Purpose: The hypothesis of our study was that a quadrupled bone-semitendinosus (STB) graft could provide a clinically stable construct, allow recovery of normal limb strength, give high patient satisfaction with early return to active sports, and involve low donor-site morbidity.
Type of study: Outcomes study.
Methods: Anterior cruciate ligament (ACL) reconstruction with an STB graft was performed on 80 athletes with isolated ACL injury from January 1996 to December 1999. Femoral fixation was obtained with EndoButton (Smith & Nephew, Andover, MA) and tibial fixation with Fastlok (Neoligaments, Leeds, England). At a mean follow-up time of 36 months (range, 24-52 months), patients were evaluated using standard knee scores (Noyes, Lysholm, Tegner, and International Knee Documentation Committee [IKDC] rating) and functional strength tests; postoperative pain rating; knee radiographs performed after surgery and at final follow-up; magnetic resonance imaging (MRI) at 3 to 6 months; isokinetic flexion-extension and internal-external rotation tests at 3, 6, and 12 months; and computed laxity analysis at final evaluation.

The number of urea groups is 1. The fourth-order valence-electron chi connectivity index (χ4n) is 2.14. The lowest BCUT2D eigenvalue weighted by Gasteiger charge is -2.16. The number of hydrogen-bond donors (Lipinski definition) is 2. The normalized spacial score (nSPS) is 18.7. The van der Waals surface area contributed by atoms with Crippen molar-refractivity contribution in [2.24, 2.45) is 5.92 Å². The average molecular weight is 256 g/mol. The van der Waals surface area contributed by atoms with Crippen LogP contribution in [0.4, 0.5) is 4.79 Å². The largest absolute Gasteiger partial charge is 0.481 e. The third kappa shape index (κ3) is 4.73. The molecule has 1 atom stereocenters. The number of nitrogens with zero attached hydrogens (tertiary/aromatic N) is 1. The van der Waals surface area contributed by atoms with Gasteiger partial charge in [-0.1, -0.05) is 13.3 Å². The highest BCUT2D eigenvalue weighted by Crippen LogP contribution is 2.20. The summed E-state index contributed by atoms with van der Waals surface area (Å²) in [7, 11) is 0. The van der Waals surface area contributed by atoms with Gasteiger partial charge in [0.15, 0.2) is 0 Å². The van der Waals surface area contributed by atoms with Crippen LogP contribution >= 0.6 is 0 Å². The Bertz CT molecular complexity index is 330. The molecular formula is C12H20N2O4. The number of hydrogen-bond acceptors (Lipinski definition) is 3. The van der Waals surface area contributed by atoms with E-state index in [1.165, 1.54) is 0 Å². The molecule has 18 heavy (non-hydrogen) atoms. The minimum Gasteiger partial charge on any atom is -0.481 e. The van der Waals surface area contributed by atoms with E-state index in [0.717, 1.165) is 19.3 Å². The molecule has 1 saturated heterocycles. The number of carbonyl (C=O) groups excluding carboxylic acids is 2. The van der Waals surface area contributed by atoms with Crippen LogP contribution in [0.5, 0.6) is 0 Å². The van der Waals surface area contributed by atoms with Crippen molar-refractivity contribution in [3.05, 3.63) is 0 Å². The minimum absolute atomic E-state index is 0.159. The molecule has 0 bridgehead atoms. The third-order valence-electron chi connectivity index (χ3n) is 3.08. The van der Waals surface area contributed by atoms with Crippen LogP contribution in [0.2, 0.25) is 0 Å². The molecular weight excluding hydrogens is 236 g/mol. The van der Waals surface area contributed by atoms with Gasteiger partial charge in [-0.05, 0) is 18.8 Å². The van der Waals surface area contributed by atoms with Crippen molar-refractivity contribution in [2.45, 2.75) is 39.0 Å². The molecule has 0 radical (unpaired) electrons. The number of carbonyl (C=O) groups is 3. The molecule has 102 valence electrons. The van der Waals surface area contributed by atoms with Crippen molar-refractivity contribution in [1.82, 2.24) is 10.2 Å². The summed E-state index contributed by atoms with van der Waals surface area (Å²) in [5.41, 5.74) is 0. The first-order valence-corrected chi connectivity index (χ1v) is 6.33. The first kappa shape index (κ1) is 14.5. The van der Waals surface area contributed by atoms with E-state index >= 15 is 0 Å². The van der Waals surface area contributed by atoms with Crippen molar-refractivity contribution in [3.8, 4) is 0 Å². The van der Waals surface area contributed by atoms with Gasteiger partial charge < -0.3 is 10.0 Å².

Results: At final evaluation, subjective knee rating was 87%, kneeling test was positive in 7%, and Werner score was 44 of 50 (range, 30-48). Lachman test was negative in 90% at final evaluation. Sensory changes were present in 30% at 3 months, and 10% had definite hyposthesia. Computed laxity analysis revealed 90% with less than 3 mm side-to-side difference. Isokinetic testing showed normal hamstring and quadriceps peak torques at 12 months. The one-leg hop test and vertical jump were normal by 6 months. At final evaluation, average Noyes score was 88 (range, 65-100); Lysholm score, 91 (range, 70-100); postoperative Tegner rating, 6.5 (range, 5-9); and preinjury Tegner rating, 7.5 (range, 7-10). IKDC score showed 72 knees normal or nearly normal, 7 abnormal, and 1 severely abnormal. Sixty-five percent of patients returned to the same preinjury sports level.
Conclusions: The quadrupled bone-semitendinosus graft is a viable graft for ACL reconstruction and should be considered, especially for patients with extensor mechanism problems.